Effectiveness of Class II Medical Device on SUI/SMUI Symptoms We are conducting a clinical study with a medical device company to assess the efficacy of an FDA approved Class II medical device compared to standard exercises to treat stress urinary incontinence (SUI) and stress-predominant mixed urinary incontinence (SMUI) in women. Pelvic floor muscle training (PFMT), or "Kegel" exercises, is considered the most effective, non-invasive treatment for SUI and SMUI. However, more than 75 percent of women perform PFMT exercises incorrectly, even with verbal or written instructions. Common mistakes include using the wrong muscle groups, improper form, or following the wrong routine — these challenges highlight an unmet need for real-time feedback during PFMT. Researchers will leverage smartphone device integration to observe the effectiveness of the product in the real-world.
Evaluate the efficacy of a Class II digital therapeutic device compared to standard care of PFMT exercises to treat SUI/SMUI.\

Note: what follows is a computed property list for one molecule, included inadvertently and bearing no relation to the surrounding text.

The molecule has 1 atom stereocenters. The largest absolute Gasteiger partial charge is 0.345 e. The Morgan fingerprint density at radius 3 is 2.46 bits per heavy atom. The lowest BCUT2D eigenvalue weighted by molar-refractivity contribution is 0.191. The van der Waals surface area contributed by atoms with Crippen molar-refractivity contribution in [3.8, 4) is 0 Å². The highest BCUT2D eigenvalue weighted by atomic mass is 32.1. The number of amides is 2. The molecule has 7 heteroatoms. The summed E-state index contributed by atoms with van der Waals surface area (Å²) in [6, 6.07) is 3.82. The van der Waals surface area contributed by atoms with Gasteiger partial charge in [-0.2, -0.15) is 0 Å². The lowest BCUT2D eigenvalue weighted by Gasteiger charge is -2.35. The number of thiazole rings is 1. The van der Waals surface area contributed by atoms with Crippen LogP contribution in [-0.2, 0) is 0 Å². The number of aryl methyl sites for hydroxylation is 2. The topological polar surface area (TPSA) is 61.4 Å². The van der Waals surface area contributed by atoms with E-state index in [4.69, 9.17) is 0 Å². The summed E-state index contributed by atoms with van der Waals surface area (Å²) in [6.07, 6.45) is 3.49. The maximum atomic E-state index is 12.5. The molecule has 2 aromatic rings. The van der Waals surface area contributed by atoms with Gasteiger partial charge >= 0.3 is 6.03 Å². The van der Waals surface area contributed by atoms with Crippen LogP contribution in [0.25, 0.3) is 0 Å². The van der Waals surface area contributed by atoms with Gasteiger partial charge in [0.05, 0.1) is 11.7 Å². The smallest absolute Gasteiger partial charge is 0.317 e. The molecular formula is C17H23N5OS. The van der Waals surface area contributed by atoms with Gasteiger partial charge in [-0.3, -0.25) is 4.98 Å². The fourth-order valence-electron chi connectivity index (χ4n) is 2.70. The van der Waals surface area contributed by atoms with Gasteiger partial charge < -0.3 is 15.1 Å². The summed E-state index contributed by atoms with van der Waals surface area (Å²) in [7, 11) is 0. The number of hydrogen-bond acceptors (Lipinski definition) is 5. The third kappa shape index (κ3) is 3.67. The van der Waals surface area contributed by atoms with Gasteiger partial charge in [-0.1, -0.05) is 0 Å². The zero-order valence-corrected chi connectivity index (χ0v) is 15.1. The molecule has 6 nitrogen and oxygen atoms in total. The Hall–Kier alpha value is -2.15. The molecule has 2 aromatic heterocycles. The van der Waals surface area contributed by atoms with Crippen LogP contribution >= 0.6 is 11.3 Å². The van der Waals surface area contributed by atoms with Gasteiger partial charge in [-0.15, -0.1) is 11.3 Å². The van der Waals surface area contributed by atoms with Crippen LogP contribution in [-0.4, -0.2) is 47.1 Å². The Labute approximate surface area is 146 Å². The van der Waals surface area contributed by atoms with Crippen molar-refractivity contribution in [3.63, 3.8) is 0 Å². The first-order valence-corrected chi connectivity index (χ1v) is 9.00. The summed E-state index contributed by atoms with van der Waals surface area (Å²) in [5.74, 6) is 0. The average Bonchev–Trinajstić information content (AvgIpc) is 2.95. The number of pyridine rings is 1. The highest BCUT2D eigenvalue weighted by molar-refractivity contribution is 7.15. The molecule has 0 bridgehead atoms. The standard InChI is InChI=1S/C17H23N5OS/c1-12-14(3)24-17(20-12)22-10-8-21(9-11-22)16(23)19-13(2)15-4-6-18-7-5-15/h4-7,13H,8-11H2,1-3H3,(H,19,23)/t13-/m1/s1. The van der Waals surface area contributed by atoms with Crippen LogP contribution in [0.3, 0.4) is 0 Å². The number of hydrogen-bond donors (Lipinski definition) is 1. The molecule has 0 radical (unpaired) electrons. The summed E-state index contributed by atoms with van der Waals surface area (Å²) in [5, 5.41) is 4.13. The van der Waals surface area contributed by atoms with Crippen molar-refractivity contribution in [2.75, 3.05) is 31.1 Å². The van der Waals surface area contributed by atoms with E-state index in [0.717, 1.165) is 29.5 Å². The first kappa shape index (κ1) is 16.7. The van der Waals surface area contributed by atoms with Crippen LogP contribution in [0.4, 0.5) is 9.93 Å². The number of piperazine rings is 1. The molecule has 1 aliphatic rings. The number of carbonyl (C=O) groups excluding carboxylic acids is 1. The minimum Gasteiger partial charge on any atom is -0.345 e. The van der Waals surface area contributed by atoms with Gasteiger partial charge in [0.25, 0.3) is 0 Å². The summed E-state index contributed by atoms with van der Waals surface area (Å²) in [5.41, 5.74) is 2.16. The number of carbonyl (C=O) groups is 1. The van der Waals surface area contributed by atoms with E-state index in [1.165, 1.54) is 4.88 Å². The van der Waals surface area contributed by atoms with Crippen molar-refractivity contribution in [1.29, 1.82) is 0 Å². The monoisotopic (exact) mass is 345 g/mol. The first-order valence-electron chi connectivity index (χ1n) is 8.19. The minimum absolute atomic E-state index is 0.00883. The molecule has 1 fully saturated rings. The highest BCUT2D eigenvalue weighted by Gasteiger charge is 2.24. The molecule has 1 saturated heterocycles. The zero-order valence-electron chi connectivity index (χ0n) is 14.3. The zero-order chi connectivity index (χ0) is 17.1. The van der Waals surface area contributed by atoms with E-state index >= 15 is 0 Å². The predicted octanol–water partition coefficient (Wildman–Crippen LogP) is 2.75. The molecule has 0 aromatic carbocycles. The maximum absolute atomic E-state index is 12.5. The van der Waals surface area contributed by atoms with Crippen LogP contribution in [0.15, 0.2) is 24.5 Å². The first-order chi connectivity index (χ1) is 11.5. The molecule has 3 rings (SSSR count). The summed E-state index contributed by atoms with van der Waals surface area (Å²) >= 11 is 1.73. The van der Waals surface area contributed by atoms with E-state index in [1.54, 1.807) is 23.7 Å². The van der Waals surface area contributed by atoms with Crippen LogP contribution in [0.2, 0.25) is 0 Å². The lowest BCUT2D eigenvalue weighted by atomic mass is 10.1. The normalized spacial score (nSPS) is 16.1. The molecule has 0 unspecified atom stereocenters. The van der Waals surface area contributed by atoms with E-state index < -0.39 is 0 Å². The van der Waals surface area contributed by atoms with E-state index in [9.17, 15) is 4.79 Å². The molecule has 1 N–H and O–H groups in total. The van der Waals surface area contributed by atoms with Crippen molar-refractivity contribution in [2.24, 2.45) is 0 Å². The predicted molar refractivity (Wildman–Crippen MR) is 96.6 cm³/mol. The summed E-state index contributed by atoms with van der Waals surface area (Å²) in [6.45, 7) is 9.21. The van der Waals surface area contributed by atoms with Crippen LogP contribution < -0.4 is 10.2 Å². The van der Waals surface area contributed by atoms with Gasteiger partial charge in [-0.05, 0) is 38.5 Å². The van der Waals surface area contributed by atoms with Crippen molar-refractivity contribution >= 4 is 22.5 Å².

The first fully virtual study to be run in the urogynocology space, this prospective, randomized controlled study recruited participants via digital media targeting and signed them via electronic informed consent (eIC), using the ObvioHealth app to complete enrollment. Instruction material (video plus explanatory placard) was provided for the Kegel group; those in the treatment arm performed PFMT with the device's assistance.
Patients answered validated questionnaires via the app to assess changes in health outcomes. Exercise adherence, patient perceptions, and AEs/SAEs were monitored regularly via the app and visualized on live platform dashboards by our COACH (Clinical Operations And Coordination Hub) team.
There were no required office visits in this study. Upon randomization, subjects received three scheduled phone calls from the COACH team for education on PFMT exercises. For the remainder of the study, patients received additional phone calls regarding the treatment plan and safety monitoring.
Recruitment was completed with 350 participants enrolling in the trial in just 3.5 months. Regular interactions with our COACH team engaged and encouraged patients throughout the study, resulting in an 89% retention rate and a 95% ePRO compliance rate. The study delivered statistically significant results for the device versus control Kegel groups for both primary outcomes. We would not have had this outcome without it being a virtual study. In contrast, I was running an FI study and drop-off was dramatic. We probably completed 60%.